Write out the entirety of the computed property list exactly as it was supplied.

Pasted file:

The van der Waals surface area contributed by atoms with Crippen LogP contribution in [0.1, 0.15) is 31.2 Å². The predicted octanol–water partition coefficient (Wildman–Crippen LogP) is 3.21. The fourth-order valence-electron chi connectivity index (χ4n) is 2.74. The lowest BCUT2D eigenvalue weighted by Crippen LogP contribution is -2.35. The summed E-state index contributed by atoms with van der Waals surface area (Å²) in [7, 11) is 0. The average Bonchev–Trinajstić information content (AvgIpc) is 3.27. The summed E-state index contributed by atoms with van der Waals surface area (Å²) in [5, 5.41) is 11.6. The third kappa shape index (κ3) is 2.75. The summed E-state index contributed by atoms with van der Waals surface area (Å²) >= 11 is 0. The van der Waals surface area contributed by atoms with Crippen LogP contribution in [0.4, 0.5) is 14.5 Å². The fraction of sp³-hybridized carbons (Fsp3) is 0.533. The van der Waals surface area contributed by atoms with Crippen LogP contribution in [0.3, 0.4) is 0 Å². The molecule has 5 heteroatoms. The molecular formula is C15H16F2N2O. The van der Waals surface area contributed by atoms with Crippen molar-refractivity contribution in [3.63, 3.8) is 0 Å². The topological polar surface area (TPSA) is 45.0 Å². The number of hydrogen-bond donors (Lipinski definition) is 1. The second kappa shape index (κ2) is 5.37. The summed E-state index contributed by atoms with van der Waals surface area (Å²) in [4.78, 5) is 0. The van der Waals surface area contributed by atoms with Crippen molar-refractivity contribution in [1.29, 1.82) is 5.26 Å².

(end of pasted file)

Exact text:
The van der Waals surface area contributed by atoms with Crippen LogP contribution in [0.1, 0.15) is 31.2 Å². The predicted octanol–water partition coefficient (Wildman–Crippen LogP) is 3.21. The fourth-order valence-electron chi connectivity index (χ4n) is 2.74. The lowest BCUT2D eigenvalue weighted by Crippen LogP contribution is -2.35. The summed E-state index contributed by atoms with van der Waals surface area (Å²) in [7, 11) is 0. The average Bonchev–Trinajstić information content (AvgIpc) is 3.27. The summed E-state index contributed by atoms with van der Waals surface area (Å²) in [5, 5.41) is 11.6. The third kappa shape index (κ3) is 2.75. The summed E-state index contributed by atoms with van der Waals surface area (Å²) >= 11 is 0. The van der Waals surface area contributed by atoms with Crippen LogP contribution in [0.4, 0.5) is 14.5 Å². The fraction of sp³-hybridized carbons (Fsp3) is 0.533. The van der Waals surface area contributed by atoms with Crippen LogP contribution in [0.3, 0.4) is 0 Å². The molecule has 5 heteroatoms. The molecular formula is C15H16F2N2O. The van der Waals surface area contributed by atoms with Crippen molar-refractivity contribution in [3.63, 3.8) is 0 Å². The topological polar surface area (TPSA) is 45.0 Å². The number of hydrogen-bond donors (Lipinski definition) is 1. The second kappa shape index (κ2) is 5.37. The summed E-state index contributed by atoms with van der Waals surface area (Å²) in [4.78, 5) is 0. The van der Waals surface area contributed by atoms with Crippen molar-refractivity contribution in [1.29, 1.82) is 5.26 Å².